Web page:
Seed World

Vertical Veggies Mean Opportunities for Seed Companies are Sky-High

Vertical Farm
Growers are taking advantage of more growth, on fewer acres with vertical operations.

As you look to the future of vegetable growing, look up, not out. Vertical farms are taking urban centers by storm, and seed and agriculture companies are poised to meet the unique challenges this environment poses.

The trend is proven with fledgling U-Pick operation FairyTail Gardens and its owner Racheal Marsh in Alberta. This growing operation will add vertical production greenhouses to their repertoire. After Marsh completes the purchase of a six-acre plot, it will include two acres of orchard trees and up to 10 vertical greenhouses, covering the remaining four acres.

“When I think about the seeds we’ll buy, it needs not only the same or better yields, but I want to make sure the flavour and colours are the same,” Marsh says. “I’ll also want to keep an eye out for nutritional value.”

With certain cropping systems moving to indoor environments, it provides new opportunities for seed breeders. Because the crop won’t be exposed to abiotic stressors, weeds and other pests found in field environments, it means breeding can be far more ‘offensive’ than ‘defensive’ for this growing strategy.

“Plants have been bred and selected for field situations,” said Gail Taylor, professor and chair of the Department of Plant Sciences at the University of California in a recent article by the college. “In vertical agriculture, we’ll need new types of plants, and we’ll need to re-engineer them in ways that are suitable for growth.”

To this point, vertical vegetable growers have simply been using commercial field varieties. As seed companies see potential for this growing medium, new breeding and research efforts are underway.

The environment in which vertical grown crops are produced is entirely different than field crops and even greenhouses — which means the breeding priorities should be and are different.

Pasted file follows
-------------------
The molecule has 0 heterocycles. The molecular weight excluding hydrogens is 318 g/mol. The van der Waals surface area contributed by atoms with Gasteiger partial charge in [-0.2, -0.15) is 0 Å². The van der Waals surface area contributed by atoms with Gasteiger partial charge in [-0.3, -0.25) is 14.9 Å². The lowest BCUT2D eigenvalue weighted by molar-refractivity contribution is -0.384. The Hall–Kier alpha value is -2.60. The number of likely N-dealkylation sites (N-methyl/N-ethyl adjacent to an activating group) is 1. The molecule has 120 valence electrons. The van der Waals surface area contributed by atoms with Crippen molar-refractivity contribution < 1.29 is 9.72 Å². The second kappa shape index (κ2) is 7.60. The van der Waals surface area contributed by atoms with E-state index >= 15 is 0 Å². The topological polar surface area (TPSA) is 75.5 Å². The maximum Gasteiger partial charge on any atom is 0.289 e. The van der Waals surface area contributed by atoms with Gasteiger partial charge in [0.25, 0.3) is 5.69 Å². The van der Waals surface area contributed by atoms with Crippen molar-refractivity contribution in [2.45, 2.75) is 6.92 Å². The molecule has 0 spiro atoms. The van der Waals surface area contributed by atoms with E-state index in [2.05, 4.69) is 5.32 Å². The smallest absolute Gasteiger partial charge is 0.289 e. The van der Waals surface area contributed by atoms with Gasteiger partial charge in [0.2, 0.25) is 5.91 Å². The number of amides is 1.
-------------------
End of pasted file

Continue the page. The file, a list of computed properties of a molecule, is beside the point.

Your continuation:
A $30-Million Approach

Advancing vertical farming-specific varieties is twofold: one, it’s finding current seed options that are best suited to the environment; two, it’s creating new varieties through breeding. Both of which will take dedicated effort, time and resources.

“I noticed we have these amazing indoor facilities, just amazing operations, and they’re just desperate to find seed,” says John Purcell, CEO of startup Unfold, a California-based startup with a focus on identifying and creating varieties for vertical farming.

“Seed companies were basically just giving these growers whatever they developed for Salinas Valley, or the Arizona desert — whatever was there. We’re lacking genetics honed for use in these systems.”

Purcell’s company, Unfold, was funded by Temasek and Bayer to focus entirely on producing new varieties catered to vertical farming, in addition to testing today’s approved varieties to see what’s the best fit. The company achieved $30 million in round one of funding.

Because Bayer is taking an active role in investing in Unfold, Purcell and his team have access to Bayer’s vegetable genetics for use in breeding and research. This provides a quick-start to creating new products.

“We have five crops to start: lettuce, spinach, tomato, pepper and cucumber,” Purcell says. “As we expand, we have the opportunity to add more crops like berries.”

Fruiting crops such as berries aren’t common to the vertical production system, which favours leafy greens, herbs and spices. As the popularity of vertical production increases, the need to expand into more crops will grow.

“I’ve found a lot of emphasis on lettuce and leafy greens,” Marsh says. “I want to see if we can start producing rooting vegetables like carrots in this system. I’m not hearing a whole lot about that and it’s important to my market.”

It’s clear, the future for vertical farming, with more research and effort focused on the practice, is looking up.